Half the US population uses drugs with anticholinergic properties. Their potential harms may outweigh their benefits. Amitriptyline is among the most frequently prescribed anticholinergic medicinal products, is used for multiple indications, and rated as strongly anticholinergic. Our objective was to explore and quantify (anticholinergic) adverse drug reactions (ADRs) in patients taking amitriptyline vs. placebo in randomized controlled trials (RCTs) involving adults and healthy individuals.
We searched electronic databases from their inception until 09/2022, and clinical trial registries from their inception until 09/2022. We also performed manual reference searches. Two independent reviewers selected RCTs with ≥100 participants of ≥18 years, that compared amitriptyline (taken orally) versus placebo for all indications. No language restrictions were applied. One reviewer extracted study data, ADRs, and assessed study quality, which two others verified. The primary outcome was frequency of anticholinergic ADRs as a binary outcome (absolute number of patients with/without anticholinergic ADRs) in amitriptyline vs. placebo groups.
Twenty-three RCTs (mean dosage 5mg to 300mg amitriptyline/day) and 4217 patients (mean age 40.3 years) were included. The most frequently reported anticholinergic ADRs were dry mouth, drowsiness, somnolence, sedation, fatigue, constitutional, and unspecific anticholinergic ADRs. Random-effects meta-analyses showed anticholinergic ADRs had a higher odd's ratio for amitriptyline versus placebo (OR = 7.41; [95% CI, 4.54 to 12.12]). Non-anticholinergic ADRs were as frequent for amitriptyline as placebo. Meta-regression analysis showed anticholinergic ADRs were not dose-dependent.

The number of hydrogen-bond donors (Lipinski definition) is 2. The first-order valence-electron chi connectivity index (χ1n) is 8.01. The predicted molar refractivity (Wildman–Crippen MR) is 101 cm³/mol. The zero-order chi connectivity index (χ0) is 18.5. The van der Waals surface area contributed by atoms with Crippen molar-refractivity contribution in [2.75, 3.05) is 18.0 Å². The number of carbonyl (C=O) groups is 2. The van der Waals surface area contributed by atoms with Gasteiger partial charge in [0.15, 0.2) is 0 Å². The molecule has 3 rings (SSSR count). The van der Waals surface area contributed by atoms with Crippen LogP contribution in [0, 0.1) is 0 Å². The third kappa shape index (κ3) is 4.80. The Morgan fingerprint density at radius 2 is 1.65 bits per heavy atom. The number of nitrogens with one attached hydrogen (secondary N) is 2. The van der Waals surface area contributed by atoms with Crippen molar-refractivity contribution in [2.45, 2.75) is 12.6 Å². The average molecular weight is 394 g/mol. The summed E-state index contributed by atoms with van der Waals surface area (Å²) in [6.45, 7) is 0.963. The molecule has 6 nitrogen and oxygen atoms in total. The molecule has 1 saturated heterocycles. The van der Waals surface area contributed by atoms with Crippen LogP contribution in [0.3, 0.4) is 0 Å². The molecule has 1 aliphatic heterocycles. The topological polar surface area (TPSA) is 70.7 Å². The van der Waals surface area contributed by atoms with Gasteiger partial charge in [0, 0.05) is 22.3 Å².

The large OR in our analysis shows that ADRs indicative of anticholinergic activities can be attributed to amitriptyline. The low average age of participants in our study may limit the generalizability of the frequency of anticholinergic ADRs in older patients. A lack of dose-dependency may reflect limited reporting of the daily dosage when the ADRs occurred. The exclusion of small studies (<100 participants) decreased heterogeneity between studies, but may also have reduced our ability to detect rare events. Future studies should focus on older people, as they are more susceptible to anticholinergic ADRs.